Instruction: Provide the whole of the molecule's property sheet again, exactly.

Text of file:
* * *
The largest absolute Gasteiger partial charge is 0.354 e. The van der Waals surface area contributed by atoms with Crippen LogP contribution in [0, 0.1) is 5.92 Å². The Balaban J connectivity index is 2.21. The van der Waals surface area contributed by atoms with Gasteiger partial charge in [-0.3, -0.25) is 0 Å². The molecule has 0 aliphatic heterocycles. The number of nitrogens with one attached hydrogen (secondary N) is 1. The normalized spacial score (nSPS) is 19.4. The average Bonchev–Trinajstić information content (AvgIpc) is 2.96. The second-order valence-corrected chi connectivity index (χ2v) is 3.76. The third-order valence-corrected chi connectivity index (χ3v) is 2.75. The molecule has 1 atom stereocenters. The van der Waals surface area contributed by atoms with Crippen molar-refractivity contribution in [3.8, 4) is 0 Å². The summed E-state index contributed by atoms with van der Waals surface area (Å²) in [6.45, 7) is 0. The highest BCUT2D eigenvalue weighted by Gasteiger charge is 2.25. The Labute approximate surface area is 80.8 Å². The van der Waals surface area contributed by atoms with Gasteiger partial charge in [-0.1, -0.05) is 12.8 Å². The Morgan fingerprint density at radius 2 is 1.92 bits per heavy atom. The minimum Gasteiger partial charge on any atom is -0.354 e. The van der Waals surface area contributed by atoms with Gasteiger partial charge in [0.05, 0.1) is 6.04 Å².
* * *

The largest absolute Gasteiger partial charge is 0.354 e. The van der Waals surface area contributed by atoms with Crippen LogP contribution in [0, 0.1) is 5.92 Å². The Balaban J connectivity index is 2.21. The van der Waals surface area contributed by atoms with Gasteiger partial charge in [-0.3, -0.25) is 0 Å². The molecule has 0 aliphatic heterocycles. The number of nitrogens with one attached hydrogen (secondary N) is 1. The normalized spacial score (nSPS) is 19.4. The average Bonchev–Trinajstić information content (AvgIpc) is 2.96. The second-order valence-corrected chi connectivity index (χ2v) is 3.76. The third-order valence-corrected chi connectivity index (χ3v) is 2.75. The molecule has 1 atom stereocenters. The van der Waals surface area contributed by atoms with Crippen molar-refractivity contribution in [3.8, 4) is 0 Å². The summed E-state index contributed by atoms with van der Waals surface area (Å²) in [6.45, 7) is 0. The highest BCUT2D eigenvalue weighted by Gasteiger charge is 2.25. The Labute approximate surface area is 80.8 Å². The van der Waals surface area contributed by atoms with Gasteiger partial charge in [-0.1, -0.05) is 12.8 Å². The Morgan fingerprint density at radius 2 is 1.92 bits per heavy atom. The minimum Gasteiger partial charge on any atom is -0.354 e. The van der Waals surface area contributed by atoms with Gasteiger partial charge in [0.05, 0.1) is 6.04 Å².